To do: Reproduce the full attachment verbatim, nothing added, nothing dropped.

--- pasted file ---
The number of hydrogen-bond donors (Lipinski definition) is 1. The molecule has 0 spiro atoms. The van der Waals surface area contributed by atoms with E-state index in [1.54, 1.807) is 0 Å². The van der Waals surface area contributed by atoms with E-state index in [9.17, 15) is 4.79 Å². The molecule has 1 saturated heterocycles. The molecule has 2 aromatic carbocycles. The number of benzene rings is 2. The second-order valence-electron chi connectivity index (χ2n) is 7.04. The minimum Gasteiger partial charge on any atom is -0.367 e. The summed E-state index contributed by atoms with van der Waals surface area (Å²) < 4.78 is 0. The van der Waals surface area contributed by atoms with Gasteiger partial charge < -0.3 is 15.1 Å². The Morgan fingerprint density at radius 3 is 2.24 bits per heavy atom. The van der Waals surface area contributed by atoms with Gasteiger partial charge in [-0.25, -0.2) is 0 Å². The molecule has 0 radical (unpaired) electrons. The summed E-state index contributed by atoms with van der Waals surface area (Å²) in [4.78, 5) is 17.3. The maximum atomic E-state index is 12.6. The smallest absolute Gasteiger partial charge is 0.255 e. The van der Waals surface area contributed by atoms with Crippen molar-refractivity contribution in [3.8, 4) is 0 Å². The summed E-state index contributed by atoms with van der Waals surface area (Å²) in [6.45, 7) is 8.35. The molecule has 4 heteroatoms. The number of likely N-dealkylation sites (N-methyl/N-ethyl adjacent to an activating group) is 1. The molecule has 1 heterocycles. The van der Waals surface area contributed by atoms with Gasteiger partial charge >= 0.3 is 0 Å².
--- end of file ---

The number of hydrogen-bond donors (Lipinski definition) is 1. The molecule has 0 spiro atoms. The van der Waals surface area contributed by atoms with E-state index in [1.54, 1.807) is 0 Å². The van der Waals surface area contributed by atoms with E-state index in [9.17, 15) is 4.79 Å². The molecule has 1 saturated heterocycles. The molecule has 2 aromatic carbocycles. The number of benzene rings is 2. The second-order valence-electron chi connectivity index (χ2n) is 7.04. The minimum Gasteiger partial charge on any atom is -0.367 e. The summed E-state index contributed by atoms with van der Waals surface area (Å²) < 4.78 is 0. The van der Waals surface area contributed by atoms with Gasteiger partial charge < -0.3 is 15.1 Å². The Morgan fingerprint density at radius 3 is 2.24 bits per heavy atom. The van der Waals surface area contributed by atoms with Gasteiger partial charge in [-0.25, -0.2) is 0 Å². The molecule has 0 radical (unpaired) electrons. The summed E-state index contributed by atoms with van der Waals surface area (Å²) in [4.78, 5) is 17.3. The maximum atomic E-state index is 12.6. The smallest absolute Gasteiger partial charge is 0.255 e. The van der Waals surface area contributed by atoms with Crippen molar-refractivity contribution in [3.8, 4) is 0 Å². The summed E-state index contributed by atoms with van der Waals surface area (Å²) in [6.45, 7) is 8.35. The molecule has 4 heteroatoms. The number of likely N-dealkylation sites (N-methyl/N-ethyl adjacent to an activating group) is 1. The molecule has 1 heterocycles. The van der Waals surface area contributed by atoms with Gasteiger partial charge >= 0.3 is 0 Å².